The Meeting is an activity under the project ‘Consolidating civil society’s role in the transition from African human rights standards to practice’ funded by the European Commission and to be implemented by the International Commission for Jurists(European Institutions and Kenya branches), Norwegian Refugee Council (NRC) and the African Centre for Democracy and Human Rights Studies (ACDHRS).
The State Party reporting process is a fundamental mechanism for the monitoring of the implementation of treaties at the national levels. It provides an opportunity for the treaty body to engage with the State Party on the legislative and administrative measures that they have taken to give effect to the treaty, as well as reflect on some of the challenges to implementation. This in turn allows for critical discussion with the treaty body on how best to strengthen the state parties’ efforts to advance human rights.
The African Human Right System, State Parties to the African Charter and the Protocol to the African Charter on Human and Peoples’ Rights on the Rights of Women in Africa have an obligation to Report to the African Commission on Human and Peoples’ Rights. Article 62 of the African Charter, read with Article 26 (b) of the Maputo Protocol mandate state parties to report to the African Commission every two year, from the time of ratification of the African Charter and the Maputo Protocol. The African Commission has developed a set of guidelines to assist state to produce relevant reports to the African Commission.
An essential component of the state reporting process is Civil Society Shadow reporting of reports produced by State and in some instances civil society can produce alternative reports, where a state party has not complied with its reporting obligations resulting in civil society producing a report to highlight the human rights situation in the Country. Shadow reporting is useful in providing additional and alternative information that aids the African Commission to gain a more holistic understanding of the human rights situation of a state.
Currently there are no Civil Society guidelines on shadow reporting, and this has resulted in a lack of clear guidance on how best they can produce useful reports for the African Commission. This has resulted in continuous calls by both the civil society organisations and the African Commission for standardized shadow reports and adequate guidance on requirements and format of shadow reports.
In light of the above, The Centre for Human Rights- Pretoria University, ICJ Kenya and Equality Now held a two days consultative meeting on 4-5 September 2019 in Kigali, Rwanda with civil society organisations in the region to discuss a zero draft CSO shadow reporting guideline.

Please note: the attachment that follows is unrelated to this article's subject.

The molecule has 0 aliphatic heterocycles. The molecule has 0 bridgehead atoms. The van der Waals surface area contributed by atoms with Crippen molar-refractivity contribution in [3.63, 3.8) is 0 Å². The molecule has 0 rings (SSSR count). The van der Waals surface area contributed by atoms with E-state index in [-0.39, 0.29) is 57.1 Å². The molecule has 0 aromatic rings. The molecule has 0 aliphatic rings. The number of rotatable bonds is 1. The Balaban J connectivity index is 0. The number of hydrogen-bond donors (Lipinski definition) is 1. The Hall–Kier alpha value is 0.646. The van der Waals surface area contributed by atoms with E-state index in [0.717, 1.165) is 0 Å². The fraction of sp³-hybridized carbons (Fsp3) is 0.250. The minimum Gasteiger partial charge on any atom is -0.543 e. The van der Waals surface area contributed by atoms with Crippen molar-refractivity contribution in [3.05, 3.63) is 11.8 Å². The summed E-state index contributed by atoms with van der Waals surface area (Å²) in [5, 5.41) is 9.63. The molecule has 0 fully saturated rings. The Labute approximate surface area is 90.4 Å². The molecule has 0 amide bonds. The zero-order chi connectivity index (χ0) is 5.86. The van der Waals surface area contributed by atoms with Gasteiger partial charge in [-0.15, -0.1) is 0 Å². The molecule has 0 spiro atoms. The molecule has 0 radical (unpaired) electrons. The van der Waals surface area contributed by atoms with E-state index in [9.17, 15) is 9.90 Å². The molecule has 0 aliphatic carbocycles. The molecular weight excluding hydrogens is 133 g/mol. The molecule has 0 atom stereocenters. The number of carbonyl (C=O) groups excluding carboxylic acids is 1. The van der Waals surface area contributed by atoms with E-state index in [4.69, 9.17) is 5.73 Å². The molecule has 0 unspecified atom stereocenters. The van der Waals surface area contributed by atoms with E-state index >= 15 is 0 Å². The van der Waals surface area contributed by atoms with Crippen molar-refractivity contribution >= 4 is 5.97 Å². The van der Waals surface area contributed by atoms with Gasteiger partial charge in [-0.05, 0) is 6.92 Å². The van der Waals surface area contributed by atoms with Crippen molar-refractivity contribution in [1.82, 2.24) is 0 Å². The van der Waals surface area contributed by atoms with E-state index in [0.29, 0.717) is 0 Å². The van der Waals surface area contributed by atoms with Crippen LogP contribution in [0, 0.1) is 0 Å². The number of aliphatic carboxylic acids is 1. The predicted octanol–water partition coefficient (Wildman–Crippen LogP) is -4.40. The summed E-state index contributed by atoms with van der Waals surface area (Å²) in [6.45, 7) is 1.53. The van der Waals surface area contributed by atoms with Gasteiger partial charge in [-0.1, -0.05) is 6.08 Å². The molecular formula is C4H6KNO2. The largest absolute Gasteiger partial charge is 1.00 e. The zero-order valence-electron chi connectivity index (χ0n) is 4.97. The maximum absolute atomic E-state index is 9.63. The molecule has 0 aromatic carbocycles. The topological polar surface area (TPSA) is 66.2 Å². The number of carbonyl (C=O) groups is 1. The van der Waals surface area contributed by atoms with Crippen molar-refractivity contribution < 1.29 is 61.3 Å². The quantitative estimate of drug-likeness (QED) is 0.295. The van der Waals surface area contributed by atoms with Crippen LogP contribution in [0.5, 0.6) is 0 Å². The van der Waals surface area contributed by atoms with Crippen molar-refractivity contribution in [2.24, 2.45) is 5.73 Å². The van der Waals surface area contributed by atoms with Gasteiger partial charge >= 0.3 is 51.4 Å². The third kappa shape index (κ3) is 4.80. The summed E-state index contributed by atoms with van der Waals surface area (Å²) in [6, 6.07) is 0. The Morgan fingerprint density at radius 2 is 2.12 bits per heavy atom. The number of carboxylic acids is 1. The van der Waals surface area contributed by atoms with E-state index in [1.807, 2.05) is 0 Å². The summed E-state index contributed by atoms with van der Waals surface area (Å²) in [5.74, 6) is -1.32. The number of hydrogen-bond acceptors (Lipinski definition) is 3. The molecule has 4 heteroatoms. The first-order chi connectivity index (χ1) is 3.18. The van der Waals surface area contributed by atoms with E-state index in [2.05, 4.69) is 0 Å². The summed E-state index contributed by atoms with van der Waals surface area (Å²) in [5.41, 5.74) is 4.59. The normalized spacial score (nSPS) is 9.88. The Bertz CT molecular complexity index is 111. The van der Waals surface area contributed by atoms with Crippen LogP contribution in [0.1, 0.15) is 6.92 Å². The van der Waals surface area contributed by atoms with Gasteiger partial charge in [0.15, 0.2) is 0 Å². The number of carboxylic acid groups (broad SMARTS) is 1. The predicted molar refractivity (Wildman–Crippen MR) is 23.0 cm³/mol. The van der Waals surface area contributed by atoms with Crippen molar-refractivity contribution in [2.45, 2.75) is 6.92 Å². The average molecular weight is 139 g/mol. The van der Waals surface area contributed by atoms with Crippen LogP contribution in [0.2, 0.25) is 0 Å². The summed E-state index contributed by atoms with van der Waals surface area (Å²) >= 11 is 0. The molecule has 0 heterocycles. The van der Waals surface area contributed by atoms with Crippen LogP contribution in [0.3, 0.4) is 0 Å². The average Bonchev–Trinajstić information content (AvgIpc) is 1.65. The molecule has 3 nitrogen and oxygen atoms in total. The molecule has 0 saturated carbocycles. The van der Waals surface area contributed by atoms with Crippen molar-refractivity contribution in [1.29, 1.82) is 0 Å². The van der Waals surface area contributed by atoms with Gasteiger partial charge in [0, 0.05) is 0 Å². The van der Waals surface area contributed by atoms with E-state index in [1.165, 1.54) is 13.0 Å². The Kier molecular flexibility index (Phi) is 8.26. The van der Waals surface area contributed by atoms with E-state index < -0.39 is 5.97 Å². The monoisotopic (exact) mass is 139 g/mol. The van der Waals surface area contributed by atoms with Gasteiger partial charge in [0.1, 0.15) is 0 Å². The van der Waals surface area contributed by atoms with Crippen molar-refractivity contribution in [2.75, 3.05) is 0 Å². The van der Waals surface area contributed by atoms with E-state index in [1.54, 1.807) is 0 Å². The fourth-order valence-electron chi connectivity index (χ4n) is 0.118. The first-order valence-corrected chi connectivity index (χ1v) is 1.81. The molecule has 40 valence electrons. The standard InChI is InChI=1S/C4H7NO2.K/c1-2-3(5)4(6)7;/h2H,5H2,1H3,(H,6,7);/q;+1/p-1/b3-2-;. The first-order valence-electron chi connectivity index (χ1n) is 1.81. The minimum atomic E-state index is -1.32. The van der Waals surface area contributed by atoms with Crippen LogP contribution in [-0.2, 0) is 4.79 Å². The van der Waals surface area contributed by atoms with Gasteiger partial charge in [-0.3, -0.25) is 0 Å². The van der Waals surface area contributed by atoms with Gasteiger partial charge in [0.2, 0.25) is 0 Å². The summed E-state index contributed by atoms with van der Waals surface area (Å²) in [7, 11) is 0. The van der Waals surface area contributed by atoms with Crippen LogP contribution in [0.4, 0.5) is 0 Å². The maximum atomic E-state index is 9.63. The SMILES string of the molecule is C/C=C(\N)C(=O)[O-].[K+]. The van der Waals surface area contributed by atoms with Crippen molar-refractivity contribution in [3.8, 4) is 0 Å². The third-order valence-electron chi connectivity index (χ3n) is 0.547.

In order to build up on the draft developed in Kigali, the three partners will organise an experts’ meeting on 15-16 October 2019 in Banjul, Gambia prior to the commencement of the NGO Forum and The African Commission Session.
The draft guidelines will also form the agenda of discussion at a panel event that will be organised at the NGO forum. ICJ Kenya and its partners will also convene Commissioners and hold bi-lateral meetings with them to discuss the guidelines and get their buy in during the Commission session.
This engagement on the draft guidelines at the NGO forum and the African Commission is part of a broader project whose objectives are as follows:
i. To coordinate a process of drafting Civil Society Guidelines on Shadow Reporting;
ii. To convene technical experts both from Civil Society and the African Commission to develop the Shadow Reporting Guidelines;
iii. To advocate for the adoption of these Shadow Reporting Guidelines by the African Commission; and
iv. To popularise the reporting guidelines after their adoption by the African Commission.
DATE & VENUE: The meeting will be held in Banjul, Gambia at Senegambia Hotel on 15th and 16th October 2019.
The African Charter on Human and Peoples Rights (also known as the African Charter) establishes the African Commission on Human and Peoples’ Rights1 (The African Commission). The mandate of the Commission includes: promotion of human rights; formulation of principles and rules aimed at solving legal problems relating to human and peoples’ rights and fundamental freedoms and cooperation with other African and international institutions concerned with the promotion and protection of human rights. The Commission holds two ordinary sessions and may meet in extraordinary sessions if need arises.
The 65th ordinary session of the African Commission will be held from 21stOctober to 10th November 2019. Prior to the commencement of the Commission session, the African Centre for Human Rights and Democracy Studies will organise a forum on the participation of NGOs in the ordinary session of the Commission.
The objective of the forum is to foster collaboration among NGOs and with the African Commission for the purpose of protecting and promoting human rights.
For more information, please contact the African Centre on +220 4462338/4462340
Email: Mr John Gbenagnon (ACDHRS Communication and Information Officer) at firstname.lastname@example.org
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